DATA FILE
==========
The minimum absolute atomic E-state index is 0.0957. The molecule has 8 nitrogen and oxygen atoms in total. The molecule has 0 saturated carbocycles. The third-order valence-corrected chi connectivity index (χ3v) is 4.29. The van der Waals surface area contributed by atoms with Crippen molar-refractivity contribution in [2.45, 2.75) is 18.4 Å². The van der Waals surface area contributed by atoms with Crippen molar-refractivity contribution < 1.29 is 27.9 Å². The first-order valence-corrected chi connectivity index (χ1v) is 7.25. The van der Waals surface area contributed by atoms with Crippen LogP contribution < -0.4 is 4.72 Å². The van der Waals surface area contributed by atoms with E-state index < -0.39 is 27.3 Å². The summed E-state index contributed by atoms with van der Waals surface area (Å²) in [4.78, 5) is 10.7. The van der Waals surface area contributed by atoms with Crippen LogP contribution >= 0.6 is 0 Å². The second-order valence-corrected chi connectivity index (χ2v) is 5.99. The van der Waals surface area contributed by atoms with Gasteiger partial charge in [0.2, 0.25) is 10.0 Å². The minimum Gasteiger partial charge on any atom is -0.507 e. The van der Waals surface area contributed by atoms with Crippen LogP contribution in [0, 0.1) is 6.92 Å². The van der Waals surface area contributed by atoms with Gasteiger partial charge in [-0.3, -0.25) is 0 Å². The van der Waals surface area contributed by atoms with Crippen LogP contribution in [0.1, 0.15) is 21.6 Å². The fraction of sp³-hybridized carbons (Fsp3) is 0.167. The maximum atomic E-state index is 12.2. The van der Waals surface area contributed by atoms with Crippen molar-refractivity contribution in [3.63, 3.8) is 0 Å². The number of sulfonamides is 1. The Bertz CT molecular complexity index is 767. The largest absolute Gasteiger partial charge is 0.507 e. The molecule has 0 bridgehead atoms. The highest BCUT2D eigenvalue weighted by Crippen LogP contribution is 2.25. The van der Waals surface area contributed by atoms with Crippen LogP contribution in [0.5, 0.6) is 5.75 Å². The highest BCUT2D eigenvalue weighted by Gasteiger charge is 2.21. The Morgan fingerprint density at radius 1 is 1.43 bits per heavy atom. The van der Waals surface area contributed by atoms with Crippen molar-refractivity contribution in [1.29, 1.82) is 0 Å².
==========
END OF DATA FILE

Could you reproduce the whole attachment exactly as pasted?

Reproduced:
The minimum absolute atomic E-state index is 0.0957. The molecule has 8 nitrogen and oxygen atoms in total. The molecule has 0 saturated carbocycles. The third-order valence-corrected chi connectivity index (χ3v) is 4.29. The van der Waals surface area contributed by atoms with Crippen molar-refractivity contribution in [2.45, 2.75) is 18.4 Å². The van der Waals surface area contributed by atoms with Crippen molar-refractivity contribution < 1.29 is 27.9 Å². The first-order valence-corrected chi connectivity index (χ1v) is 7.25. The van der Waals surface area contributed by atoms with Crippen LogP contribution < -0.4 is 4.72 Å². The van der Waals surface area contributed by atoms with E-state index < -0.39 is 27.3 Å². The summed E-state index contributed by atoms with van der Waals surface area (Å²) in [4.78, 5) is 10.7. The van der Waals surface area contributed by atoms with Crippen LogP contribution >= 0.6 is 0 Å². The second-order valence-corrected chi connectivity index (χ2v) is 5.99. The van der Waals surface area contributed by atoms with Gasteiger partial charge in [0.2, 0.25) is 10.0 Å². The minimum Gasteiger partial charge on any atom is -0.507 e. The van der Waals surface area contributed by atoms with Crippen LogP contribution in [0, 0.1) is 6.92 Å². The van der Waals surface area contributed by atoms with Gasteiger partial charge in [-0.3, -0.25) is 0 Å². The van der Waals surface area contributed by atoms with Crippen LogP contribution in [0.1, 0.15) is 21.6 Å². The fraction of sp³-hybridized carbons (Fsp3) is 0.167. The maximum atomic E-state index is 12.2. The van der Waals surface area contributed by atoms with Crippen molar-refractivity contribution in [3.63, 3.8) is 0 Å². The number of sulfonamides is 1. The Bertz CT molecular complexity index is 767. The largest absolute Gasteiger partial charge is 0.507 e. The molecule has 0 bridgehead atoms. The highest BCUT2D eigenvalue weighted by Crippen LogP contribution is 2.25. The van der Waals surface area contributed by atoms with Crippen LogP contribution in [0.5, 0.6) is 5.75 Å². The highest BCUT2D eigenvalue weighted by Gasteiger charge is 2.21. The Morgan fingerprint density at radius 1 is 1.43 bits per heavy atom. The van der Waals surface area contributed by atoms with Crippen molar-refractivity contribution in [1.29, 1.82) is 0 Å².